The first major snowstorm of 2014 is about to hit the Northeast, and New York City’s mass transit system is getting ready to fight back.
When it comes to clearing snow off above ground subway and train tracks, the Metropolitan Transportation Authority (MTA) has an impressive arsenal.
The chief tool is a fleet of four jet-powered snow throwers — huge machines that use plows, spinning brushes, and dangerous-looking blowers to keep subways moving.
Each can throw snow as far as 200 feet, and remove 3,000 tons of snow in an hour:
When it comes to clearing subways platforms of snow, however, the job falls to MTA workers with shovels. Platforms are being “heavily salted,” the MTA says.
This snow blower will be put to work on the Metro-North commuter railroad:
And this rail-mounted plow will be working on the Long Island Rail Road:
The MTA also takes care to prepare the trains themselves for snowy conditions:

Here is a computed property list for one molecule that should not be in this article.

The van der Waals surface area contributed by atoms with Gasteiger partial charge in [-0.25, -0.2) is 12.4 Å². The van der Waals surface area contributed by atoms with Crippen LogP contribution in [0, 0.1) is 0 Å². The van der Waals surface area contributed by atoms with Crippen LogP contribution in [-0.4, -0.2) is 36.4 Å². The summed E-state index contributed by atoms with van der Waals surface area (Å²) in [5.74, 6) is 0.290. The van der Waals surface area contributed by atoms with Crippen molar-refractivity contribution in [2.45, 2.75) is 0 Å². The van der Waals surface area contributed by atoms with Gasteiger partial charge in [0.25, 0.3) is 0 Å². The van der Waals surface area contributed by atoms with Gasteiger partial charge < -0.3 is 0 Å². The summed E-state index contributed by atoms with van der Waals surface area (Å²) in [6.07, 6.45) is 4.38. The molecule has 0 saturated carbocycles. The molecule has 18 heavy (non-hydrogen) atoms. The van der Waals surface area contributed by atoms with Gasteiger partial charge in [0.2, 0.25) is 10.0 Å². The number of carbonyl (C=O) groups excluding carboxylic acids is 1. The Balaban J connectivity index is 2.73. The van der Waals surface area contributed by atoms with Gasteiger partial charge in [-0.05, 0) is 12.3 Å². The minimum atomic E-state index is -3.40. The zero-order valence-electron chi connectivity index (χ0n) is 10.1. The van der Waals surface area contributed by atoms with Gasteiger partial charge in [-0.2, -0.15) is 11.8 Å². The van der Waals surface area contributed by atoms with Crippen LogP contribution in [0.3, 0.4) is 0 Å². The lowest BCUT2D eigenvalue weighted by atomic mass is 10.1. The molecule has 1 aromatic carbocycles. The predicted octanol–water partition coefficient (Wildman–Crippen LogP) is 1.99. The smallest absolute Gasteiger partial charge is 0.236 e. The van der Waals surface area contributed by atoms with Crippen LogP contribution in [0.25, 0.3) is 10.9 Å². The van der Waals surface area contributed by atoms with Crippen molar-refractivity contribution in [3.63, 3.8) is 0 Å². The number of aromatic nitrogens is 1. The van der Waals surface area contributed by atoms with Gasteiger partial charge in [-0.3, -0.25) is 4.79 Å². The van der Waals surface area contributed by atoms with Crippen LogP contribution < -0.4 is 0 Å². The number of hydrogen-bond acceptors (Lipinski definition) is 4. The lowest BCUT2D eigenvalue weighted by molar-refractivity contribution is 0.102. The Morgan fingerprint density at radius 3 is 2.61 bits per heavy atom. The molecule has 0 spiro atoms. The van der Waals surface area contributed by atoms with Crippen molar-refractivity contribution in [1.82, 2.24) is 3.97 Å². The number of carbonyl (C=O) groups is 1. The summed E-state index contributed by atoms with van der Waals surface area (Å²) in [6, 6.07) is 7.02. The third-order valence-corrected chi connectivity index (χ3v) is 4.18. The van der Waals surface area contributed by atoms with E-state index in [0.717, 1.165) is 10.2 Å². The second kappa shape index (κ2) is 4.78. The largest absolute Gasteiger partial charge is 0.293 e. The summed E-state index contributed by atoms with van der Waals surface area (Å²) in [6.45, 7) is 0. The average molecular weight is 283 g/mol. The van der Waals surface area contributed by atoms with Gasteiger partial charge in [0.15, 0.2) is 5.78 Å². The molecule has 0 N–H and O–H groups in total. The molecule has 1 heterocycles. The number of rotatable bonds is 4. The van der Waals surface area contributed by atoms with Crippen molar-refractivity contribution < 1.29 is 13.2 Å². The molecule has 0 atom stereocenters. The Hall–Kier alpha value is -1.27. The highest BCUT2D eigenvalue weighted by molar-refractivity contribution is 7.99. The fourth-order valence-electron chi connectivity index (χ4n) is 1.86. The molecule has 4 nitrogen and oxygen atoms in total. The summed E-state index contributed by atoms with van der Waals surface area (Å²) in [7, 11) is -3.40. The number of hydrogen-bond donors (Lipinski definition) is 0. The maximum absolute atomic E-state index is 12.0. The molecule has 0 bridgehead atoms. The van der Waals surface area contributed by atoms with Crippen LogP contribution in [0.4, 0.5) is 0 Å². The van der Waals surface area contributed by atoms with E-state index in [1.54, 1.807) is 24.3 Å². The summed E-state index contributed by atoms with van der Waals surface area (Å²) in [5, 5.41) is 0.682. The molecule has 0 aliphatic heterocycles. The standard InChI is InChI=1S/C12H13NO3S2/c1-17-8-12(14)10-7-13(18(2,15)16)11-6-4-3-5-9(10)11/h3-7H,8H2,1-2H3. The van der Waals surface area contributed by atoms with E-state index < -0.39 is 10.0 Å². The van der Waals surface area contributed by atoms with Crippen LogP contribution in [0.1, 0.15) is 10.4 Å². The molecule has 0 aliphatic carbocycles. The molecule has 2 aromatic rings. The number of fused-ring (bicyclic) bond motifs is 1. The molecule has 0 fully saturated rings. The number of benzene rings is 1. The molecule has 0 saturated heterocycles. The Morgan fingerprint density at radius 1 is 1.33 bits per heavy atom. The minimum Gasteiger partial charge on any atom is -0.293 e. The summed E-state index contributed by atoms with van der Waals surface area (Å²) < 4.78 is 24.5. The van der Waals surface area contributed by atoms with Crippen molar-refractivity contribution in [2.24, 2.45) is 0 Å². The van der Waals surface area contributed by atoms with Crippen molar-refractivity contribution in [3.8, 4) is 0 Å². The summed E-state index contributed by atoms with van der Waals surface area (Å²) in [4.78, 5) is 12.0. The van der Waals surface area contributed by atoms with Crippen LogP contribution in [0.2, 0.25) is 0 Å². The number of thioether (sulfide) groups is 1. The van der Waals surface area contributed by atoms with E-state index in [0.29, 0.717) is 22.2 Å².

In advance of the storm, employees begin prepping the fleet: door panels are sprayed with an anti-freeze agent; air brake lines are purged of moisture to prevent them from freezing; electric trains are fitted with special third rail shoes with holes in them to prevent snow from sticking, exposed shoes are treated with de-icers and exposed couplers are covered to keep snow out.
Chains have been put on bus tires, and some longer articulated buses are being taken out of service:
When it comes to clearing rails of ice, there are de-icer cars. Here’s one in action:
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